Volkswagen has confirmed that it will not be offering compensation to disgruntled European customers, despite ongoing pressure from the European Union.
Just last week, EU industry commissioner Elzbieta Bienkowska wrote to VW CEO Matthias Mueller demanding owners of affected vehicles should be compensated.
VW responded in a statement on Thursday, saying: "We are concentrating in Europe on the repair and service process. The situation in the USA and Canada is not automatically comparable with other markets in the world, therefore this action cannot simply be rolled out in other markets".
The European Commission has already said that it believes Bienkowska's requests are justified, stating: "She repeated her clear view that EU consumers should be treated in the same way as US customers. Mr Mueller agreed to come back to the Commissioner on the points discussed."
Earlier this month, UK boss Paul Willis faced similar pressure from British MPs when he appeared before the Environment, Food and Rural Affairs Committee. He refuted claims that VW UK should offer payouts to customers of affected vehicles, arguing that it wasn't necessary because unlike in the US, "we have a solution here".
In a statement made on the committee's website, Louise Ellman MP highlighted VW's contrasting statements in the US and Europe, stating: "Volkswagen is disputing that the software installed in affected vehicles constitutes a defeat device in the EU, despite conceding that the same software constitutes a defeat device in the United States. The German motoring authority, the KBA, has declared that in its legal opinion Volkswagen did use a defeat device to pass type approval emissions tests in Europe."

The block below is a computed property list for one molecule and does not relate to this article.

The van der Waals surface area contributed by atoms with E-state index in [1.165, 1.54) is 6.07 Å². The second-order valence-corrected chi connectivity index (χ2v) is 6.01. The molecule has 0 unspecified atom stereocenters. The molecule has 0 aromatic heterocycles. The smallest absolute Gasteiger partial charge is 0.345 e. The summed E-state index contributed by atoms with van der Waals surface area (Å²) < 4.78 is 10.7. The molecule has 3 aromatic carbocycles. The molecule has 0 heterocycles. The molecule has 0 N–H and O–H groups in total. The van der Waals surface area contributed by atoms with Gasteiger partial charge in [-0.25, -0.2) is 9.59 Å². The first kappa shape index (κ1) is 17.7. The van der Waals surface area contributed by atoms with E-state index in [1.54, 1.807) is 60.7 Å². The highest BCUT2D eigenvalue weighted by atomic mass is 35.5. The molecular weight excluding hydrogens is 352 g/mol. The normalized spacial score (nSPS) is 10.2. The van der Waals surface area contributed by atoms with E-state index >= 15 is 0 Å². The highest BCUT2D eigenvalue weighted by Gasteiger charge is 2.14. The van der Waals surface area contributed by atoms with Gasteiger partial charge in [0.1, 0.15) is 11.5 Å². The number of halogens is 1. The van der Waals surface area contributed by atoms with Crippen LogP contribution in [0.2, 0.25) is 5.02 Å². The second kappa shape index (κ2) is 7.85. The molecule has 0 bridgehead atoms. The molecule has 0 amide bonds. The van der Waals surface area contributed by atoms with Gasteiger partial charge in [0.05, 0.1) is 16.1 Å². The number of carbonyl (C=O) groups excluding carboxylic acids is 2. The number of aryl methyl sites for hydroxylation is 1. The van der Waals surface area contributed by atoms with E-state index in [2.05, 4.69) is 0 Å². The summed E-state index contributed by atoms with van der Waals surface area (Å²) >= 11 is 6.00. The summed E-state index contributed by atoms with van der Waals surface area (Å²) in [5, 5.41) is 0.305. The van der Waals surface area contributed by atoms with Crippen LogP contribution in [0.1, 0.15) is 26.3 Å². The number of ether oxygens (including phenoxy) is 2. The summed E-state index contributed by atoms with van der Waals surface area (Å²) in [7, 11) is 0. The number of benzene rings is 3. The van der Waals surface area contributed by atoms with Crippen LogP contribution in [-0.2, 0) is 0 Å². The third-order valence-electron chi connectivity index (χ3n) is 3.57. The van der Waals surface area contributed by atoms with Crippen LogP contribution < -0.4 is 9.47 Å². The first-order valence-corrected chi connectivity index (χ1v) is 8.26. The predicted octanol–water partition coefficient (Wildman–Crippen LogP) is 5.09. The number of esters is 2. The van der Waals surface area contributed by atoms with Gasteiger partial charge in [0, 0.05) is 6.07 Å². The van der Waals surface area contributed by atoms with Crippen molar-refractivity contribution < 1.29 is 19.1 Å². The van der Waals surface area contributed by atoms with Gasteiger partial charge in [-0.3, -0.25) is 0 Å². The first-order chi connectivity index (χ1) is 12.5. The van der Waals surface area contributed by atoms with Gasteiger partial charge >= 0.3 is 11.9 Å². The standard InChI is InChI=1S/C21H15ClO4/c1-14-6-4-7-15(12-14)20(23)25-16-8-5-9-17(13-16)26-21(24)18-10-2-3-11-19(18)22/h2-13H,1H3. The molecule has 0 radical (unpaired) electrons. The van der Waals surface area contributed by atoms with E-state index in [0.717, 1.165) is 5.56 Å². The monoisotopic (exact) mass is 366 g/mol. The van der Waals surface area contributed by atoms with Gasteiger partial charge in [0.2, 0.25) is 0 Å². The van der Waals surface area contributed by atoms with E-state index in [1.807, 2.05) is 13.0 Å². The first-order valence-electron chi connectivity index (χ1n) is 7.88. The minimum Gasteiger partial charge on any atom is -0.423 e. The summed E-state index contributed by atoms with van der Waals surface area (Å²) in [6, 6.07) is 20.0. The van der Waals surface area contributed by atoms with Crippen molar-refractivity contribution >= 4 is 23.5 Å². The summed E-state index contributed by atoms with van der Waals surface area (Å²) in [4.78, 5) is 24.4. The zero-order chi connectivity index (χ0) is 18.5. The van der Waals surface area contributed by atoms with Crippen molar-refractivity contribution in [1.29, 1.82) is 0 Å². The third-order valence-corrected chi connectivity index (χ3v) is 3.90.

The committee has also published a letter sent to Ellmann by Willis, in which he states that Volkswagen will not be providing compensation to UK owners at present, as the company believes those funds are better used to back its technical fixes. "We think that, with the fix just around the corner, the sums available for such a goodwill payment should be spent on maximising the uptake of the technical measures among customers," says Willis.
Willis also says that VW "does not believe it is necessary" to provide compensation to UK owners, as no customer will pay higher tax rates as a result of the CO2 scandal. In Willis' letter, the point is also raised that the goodwill package offered to customers in the US does not constitute compensation.
Autocar editoral director Jim Holder appeared in front of the Transport Select Committee earlier this month to provide evidence as part of the investigation. Read his blog on the experience here.
Darren Moss and Sam Sheehan